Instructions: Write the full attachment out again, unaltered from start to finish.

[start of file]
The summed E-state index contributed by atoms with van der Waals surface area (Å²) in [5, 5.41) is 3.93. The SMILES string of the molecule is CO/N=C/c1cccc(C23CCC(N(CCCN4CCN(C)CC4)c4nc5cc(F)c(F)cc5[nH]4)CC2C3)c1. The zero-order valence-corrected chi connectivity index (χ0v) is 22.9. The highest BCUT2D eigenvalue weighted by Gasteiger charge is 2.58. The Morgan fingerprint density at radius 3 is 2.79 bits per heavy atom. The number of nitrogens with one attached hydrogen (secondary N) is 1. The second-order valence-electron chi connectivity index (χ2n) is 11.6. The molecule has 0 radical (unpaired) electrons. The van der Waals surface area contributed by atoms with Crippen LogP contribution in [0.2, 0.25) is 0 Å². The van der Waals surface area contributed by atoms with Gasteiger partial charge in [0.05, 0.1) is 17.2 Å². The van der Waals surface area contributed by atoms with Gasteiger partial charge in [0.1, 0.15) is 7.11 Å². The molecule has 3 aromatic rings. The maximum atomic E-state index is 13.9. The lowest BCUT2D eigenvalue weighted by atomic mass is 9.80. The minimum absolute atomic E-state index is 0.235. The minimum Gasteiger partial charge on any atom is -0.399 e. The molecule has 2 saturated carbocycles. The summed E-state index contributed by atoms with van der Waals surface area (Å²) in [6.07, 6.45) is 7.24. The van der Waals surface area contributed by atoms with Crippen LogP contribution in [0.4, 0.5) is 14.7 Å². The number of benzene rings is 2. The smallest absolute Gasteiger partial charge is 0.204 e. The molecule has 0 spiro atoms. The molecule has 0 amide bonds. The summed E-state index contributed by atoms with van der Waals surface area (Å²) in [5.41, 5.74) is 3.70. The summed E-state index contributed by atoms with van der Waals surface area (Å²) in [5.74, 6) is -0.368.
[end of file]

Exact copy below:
The summed E-state index contributed by atoms with van der Waals surface area (Å²) in [5, 5.41) is 3.93. The SMILES string of the molecule is CO/N=C/c1cccc(C23CCC(N(CCCN4CCN(C)CC4)c4nc5cc(F)c(F)cc5[nH]4)CC2C3)c1. The zero-order valence-corrected chi connectivity index (χ0v) is 22.9. The highest BCUT2D eigenvalue weighted by Gasteiger charge is 2.58. The Morgan fingerprint density at radius 3 is 2.79 bits per heavy atom. The number of nitrogens with one attached hydrogen (secondary N) is 1. The second-order valence-electron chi connectivity index (χ2n) is 11.6. The molecule has 0 radical (unpaired) electrons. The van der Waals surface area contributed by atoms with Crippen LogP contribution in [0.2, 0.25) is 0 Å². The van der Waals surface area contributed by atoms with Gasteiger partial charge in [0.05, 0.1) is 17.2 Å². The van der Waals surface area contributed by atoms with Gasteiger partial charge in [0.1, 0.15) is 7.11 Å². The molecule has 3 aromatic rings. The maximum atomic E-state index is 13.9. The lowest BCUT2D eigenvalue weighted by atomic mass is 9.80. The minimum absolute atomic E-state index is 0.235. The minimum Gasteiger partial charge on any atom is -0.399 e. The molecule has 2 saturated carbocycles. The summed E-state index contributed by atoms with van der Waals surface area (Å²) in [6.07, 6.45) is 7.24. The van der Waals surface area contributed by atoms with Crippen LogP contribution in [0.4, 0.5) is 14.7 Å². The number of benzene rings is 2. The smallest absolute Gasteiger partial charge is 0.204 e. The molecule has 0 spiro atoms. The molecule has 0 amide bonds. The summed E-state index contributed by atoms with van der Waals surface area (Å²) in [5.41, 5.74) is 3.70. The summed E-state index contributed by atoms with van der Waals surface area (Å²) in [5.74, 6) is -0.368.